The advantage of this plan, I discovered, was that it mitigated the risk of the car breaking down. How? Because when you’re stationary, it doesn’t matter whether your engine works or not. The car didn’t break down, but if it had, we could have pushed it all the way to Devon and we’d still have got there at the same time. We finally arrived SEVEN AND A HALF HOURS LATER.

Rather than staying in a hotel, we were house sitting. Which is to say, we have friends who live in Devon who were on holiday during the Jubilee weekend, and we invited ourselves to stay at their house. When we arrived we were met with a note apologising because they hadn’t had time to clean the oven for our arrival. We have never cleaned our oven. In my entire life, I think that I have only ever cleaned an oven once, and then under duress.

Rather than staying in a hotel, we were house sitting. Which is to say, we have friends who live in Devon who were on holiday during the Jubilee weekend, and we invited ourselves to stay at their house. When we arrived we were met with a note apologising because they hadn't had time to clean the oven for our arrival. I have never cleaned our oven. This picture of a nearby structure of ambiguous history and utility - such as are found scattered across the south west of England - was actually taken the year before, when we'd last stayed with them. Then it was sunny. During the jubilee weekend it rained perpetually. Whenever I walked in the house and saw my muddy footprints, all I could think of was the dirty oven. Don't clean your oven when I come to stay? Don't expect me to wipe my feet. No sir.

This nearby structure of ambiguous history and utility I actually photographed the year before, when we’d last stayed with our friends in Devon. Then it was sunny. During the Jubilee weekend it rained perpetually. Whenever I walked in the house and saw my muddy footprints, all I could think of was the dirty oven. Don’t clean your oven when I come to stay? Don’t expect me to wipe my feet. No sir.

IF WE thought that in leaving London, we were leaving the Jubilee celebrations behind, we were wrong. Devon is a place of winding, single track roads, hemmed by ten foot hedges. We’d round a blind corner (which is every corner on every road in Devon) to discover that we’d entered a small village or hamlet – every single one bedecked in bunting and Union Jacks. For those non-Brits reading this, please understand how odd it is for us (or how odd it was before 2012 anyway) to have flags anywhere. We’re not like North America, where everyone has a flagpole in their garden. Once, when I was on business in the US, I mentioned to one of my US colleagues that I”d heard that some people in the US wanted a constitutional amendment to prevent flag burning. He nodded vehemently, and proudly showed me a picture of the flag that he has hanging outside the front of his house. “It just makes me mad when I see flags that are all raggedy,” he told me, “when people just aren’t caring for them. I think, have you no pride?” He was driving at the time, and stared moodily at the road, no doubt picturing all the injustices that flags were suffering around the world, before adding: “If I saw someone right now setting light to a flag by the side of the highway, I’d stop this car, get out and punch them.”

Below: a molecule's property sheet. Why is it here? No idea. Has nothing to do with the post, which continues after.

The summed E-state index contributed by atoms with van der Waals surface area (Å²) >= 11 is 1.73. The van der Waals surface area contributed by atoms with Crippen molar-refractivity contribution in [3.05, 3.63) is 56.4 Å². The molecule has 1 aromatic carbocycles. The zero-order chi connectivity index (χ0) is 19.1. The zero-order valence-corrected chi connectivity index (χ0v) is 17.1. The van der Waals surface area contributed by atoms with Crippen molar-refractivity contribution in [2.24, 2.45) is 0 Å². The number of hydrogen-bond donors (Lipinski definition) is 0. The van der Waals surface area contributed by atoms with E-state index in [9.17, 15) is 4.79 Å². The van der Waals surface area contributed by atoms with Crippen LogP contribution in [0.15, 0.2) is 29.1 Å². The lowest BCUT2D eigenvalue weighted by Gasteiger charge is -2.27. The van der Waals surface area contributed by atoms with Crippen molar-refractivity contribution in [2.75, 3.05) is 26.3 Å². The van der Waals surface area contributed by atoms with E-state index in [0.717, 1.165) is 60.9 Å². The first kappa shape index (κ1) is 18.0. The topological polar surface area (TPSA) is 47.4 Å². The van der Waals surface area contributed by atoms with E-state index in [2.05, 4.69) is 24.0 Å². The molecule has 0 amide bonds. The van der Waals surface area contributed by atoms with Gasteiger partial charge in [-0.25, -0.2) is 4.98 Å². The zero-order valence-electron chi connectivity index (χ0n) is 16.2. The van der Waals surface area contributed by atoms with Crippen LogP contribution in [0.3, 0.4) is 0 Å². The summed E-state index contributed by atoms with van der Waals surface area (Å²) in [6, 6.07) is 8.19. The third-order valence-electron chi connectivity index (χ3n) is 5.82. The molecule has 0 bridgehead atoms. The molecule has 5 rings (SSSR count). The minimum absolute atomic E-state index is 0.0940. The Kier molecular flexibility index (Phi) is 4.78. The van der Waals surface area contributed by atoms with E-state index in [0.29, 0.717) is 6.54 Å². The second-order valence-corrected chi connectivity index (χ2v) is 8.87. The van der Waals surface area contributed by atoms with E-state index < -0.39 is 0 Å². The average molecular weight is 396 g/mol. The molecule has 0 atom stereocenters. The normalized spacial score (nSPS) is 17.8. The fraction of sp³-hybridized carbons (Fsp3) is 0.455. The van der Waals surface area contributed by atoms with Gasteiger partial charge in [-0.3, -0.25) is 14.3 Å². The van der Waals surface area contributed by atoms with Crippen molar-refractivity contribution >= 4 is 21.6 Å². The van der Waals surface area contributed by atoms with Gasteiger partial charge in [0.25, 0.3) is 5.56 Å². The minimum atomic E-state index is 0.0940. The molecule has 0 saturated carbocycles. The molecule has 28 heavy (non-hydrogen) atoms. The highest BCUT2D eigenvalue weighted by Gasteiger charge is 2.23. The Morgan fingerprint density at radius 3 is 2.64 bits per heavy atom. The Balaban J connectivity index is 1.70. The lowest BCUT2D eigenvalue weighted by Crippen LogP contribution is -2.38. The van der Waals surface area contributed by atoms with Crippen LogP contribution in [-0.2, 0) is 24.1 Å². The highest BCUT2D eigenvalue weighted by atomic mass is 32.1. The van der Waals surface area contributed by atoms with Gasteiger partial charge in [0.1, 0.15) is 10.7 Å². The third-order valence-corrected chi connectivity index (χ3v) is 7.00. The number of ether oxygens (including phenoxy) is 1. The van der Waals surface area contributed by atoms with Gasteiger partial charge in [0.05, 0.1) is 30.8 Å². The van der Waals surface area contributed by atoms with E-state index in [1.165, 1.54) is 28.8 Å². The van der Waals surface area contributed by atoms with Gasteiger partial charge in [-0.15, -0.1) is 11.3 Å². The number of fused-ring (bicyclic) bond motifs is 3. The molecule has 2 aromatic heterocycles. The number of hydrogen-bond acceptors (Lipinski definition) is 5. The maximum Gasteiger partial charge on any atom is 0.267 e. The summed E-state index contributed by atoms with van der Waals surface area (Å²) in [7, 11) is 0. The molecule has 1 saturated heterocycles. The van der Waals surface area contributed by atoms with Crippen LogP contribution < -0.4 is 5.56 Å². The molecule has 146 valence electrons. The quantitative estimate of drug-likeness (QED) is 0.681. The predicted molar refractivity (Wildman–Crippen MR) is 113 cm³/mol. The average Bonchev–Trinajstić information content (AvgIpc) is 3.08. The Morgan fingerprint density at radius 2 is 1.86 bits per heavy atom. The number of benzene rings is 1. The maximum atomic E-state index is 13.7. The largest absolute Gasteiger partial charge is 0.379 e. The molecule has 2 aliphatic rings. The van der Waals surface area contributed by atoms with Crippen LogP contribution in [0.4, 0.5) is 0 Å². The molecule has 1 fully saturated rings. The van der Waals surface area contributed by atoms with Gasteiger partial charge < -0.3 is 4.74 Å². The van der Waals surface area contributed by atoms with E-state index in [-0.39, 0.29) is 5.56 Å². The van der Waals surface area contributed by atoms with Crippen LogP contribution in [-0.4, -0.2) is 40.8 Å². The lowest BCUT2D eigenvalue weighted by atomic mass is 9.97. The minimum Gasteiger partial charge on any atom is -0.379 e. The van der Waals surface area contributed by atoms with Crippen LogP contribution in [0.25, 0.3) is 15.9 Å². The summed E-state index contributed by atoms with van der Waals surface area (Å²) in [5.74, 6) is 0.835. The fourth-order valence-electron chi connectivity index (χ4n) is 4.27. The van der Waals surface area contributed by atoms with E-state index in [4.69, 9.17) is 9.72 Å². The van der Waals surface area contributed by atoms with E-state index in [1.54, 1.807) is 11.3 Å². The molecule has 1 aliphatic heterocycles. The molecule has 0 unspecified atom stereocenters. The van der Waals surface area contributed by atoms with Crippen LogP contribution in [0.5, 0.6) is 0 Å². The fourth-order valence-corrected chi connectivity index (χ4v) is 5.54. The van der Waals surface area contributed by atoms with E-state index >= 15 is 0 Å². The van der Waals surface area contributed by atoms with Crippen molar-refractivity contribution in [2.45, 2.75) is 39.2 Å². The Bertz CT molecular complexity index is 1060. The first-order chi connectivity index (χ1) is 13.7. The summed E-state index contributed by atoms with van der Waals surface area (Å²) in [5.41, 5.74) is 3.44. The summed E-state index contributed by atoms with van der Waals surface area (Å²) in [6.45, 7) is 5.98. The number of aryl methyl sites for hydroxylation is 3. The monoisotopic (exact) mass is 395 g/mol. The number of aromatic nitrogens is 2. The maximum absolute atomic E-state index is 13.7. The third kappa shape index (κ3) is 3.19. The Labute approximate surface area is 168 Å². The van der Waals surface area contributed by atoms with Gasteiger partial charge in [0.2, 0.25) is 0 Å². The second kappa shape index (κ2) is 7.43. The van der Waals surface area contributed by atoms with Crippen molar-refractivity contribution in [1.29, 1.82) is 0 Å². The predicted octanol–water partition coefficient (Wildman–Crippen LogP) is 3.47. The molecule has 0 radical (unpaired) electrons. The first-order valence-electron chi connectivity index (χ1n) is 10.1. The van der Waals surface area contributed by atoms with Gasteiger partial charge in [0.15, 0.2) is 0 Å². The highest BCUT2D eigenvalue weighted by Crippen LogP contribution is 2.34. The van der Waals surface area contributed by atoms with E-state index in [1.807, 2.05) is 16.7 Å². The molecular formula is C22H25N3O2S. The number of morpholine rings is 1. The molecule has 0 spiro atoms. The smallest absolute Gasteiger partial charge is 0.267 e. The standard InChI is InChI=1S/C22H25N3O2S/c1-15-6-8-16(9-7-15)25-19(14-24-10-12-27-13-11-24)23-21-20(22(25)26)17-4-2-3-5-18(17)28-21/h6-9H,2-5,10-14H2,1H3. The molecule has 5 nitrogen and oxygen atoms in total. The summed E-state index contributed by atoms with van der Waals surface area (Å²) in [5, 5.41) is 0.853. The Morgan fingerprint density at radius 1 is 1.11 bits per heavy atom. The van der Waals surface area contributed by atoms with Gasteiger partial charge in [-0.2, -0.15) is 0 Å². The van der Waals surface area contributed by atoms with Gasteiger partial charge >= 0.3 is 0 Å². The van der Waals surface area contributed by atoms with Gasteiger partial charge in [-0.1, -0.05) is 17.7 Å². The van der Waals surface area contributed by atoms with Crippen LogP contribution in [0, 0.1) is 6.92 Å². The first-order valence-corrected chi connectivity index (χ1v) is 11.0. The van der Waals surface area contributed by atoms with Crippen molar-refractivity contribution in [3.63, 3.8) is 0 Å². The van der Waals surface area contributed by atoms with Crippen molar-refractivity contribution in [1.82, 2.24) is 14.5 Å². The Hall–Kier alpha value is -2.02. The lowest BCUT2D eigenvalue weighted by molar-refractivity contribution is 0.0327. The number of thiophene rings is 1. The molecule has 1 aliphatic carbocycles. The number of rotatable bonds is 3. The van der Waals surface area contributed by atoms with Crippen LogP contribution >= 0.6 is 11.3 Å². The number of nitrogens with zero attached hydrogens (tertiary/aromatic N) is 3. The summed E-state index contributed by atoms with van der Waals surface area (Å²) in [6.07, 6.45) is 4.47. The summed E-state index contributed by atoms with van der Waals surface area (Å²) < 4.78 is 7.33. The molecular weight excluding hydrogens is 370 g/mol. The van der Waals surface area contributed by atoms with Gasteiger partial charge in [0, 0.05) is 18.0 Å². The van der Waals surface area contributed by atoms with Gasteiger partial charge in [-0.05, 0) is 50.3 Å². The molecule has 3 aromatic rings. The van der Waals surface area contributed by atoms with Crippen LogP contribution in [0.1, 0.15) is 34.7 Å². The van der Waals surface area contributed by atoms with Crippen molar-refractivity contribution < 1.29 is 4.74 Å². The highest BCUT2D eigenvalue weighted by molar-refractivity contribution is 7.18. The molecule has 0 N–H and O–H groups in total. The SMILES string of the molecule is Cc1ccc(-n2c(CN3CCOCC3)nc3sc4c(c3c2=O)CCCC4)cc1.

In Britain, we have a different relationship with our flag.

Plastic Union Jacks are excellent at keeping you dry when it's raining. In fact, this particular bum-saver was actually one of many distributed in the Olympic park during the 2012 Olympics. We never even had it in Devon. So how can it be the object of my post for Devon, you ask? Well, it was raining in Devon, there were lots of flags and, more importantly, the Jubilee weekend and the Olympics have come to be the same thing in the popular consciousness, eliding the gap in time between the two events. See my helpful chart below, which explains this phenomenon.

Plastic Union Jacks are excellent at keeping you dry when it’s raining. In fact, this particular bum-saver was actually one of many distributed in the Olympic park during the 2012 Olympics. We never even had one in Devon. So how can it be the object of my post for Devon, you ask? Well, it was raining in Devon, there were lots of flags and, more importantly, the Jubilee weekend and the Olympics have come to be the same thing in the popular consciousness, eliding the gap in time between the two events. See my helpful chart below, which explains this phenomenon.

JubilympicsAnyway, thanks to the Jubilympics, Union Jacks are cool again. And there was no escaping them in Devon. Or the rain.

BUT ON our final day, the sun came out, we went to a Jubilee Party and I almost felt patriotic. We were in the tiny village of East Prawle, on the coast. We lunched in the tiny  pub, the Pigs Nose; it was the kind of place with boat hooks, nets and smuggling paraphernalia on the wall, exclusively cider on tap, and where everyone talked like a pirate. It was exactly what I love Devon for. And, yes, everyone was very understanding when the barman announced over the PA that a car with my registration number was parked on the village green and was preventing the village’s Jubilee party from being set up. Very understanding.

Dear People of the Pigs Nose: coming from London, I'm not used to green space. That's why I mistook your village green for a car park.

Dear People of the Pigs Nose: coming from London, I’m not used to green space. That’s why I mistook your village green for a car park.

We ate some pie, drank some cider, and went for a walk along the coast.

Sailing Coasting

And when we came back, we joined the East Prawle Jubilee party. There was a folk band, there was sun, there were Union Jacks. Yes the ground was a bit wet and yes some idiot had left tire marks all over the village green, but for a few wonderful hours, I was happy to wave a flag, cheer on kids in swing boats and dance with strangers. I’m not sure how much it had to do with Queen and country, but it had everything to do with community.

Ok, so some people took the whole flag thing a bit too far.

Ok, so some people took the whole flag thing a bit too far.

Exactly where my car was parked only three hours earlier.

Exactly where my car was parked only three hours earlier.

I'll be honest, I don't think that this chap really is the captain of a ship.

I’ll be honest, I don’t think that this chap really is the captain of a ship.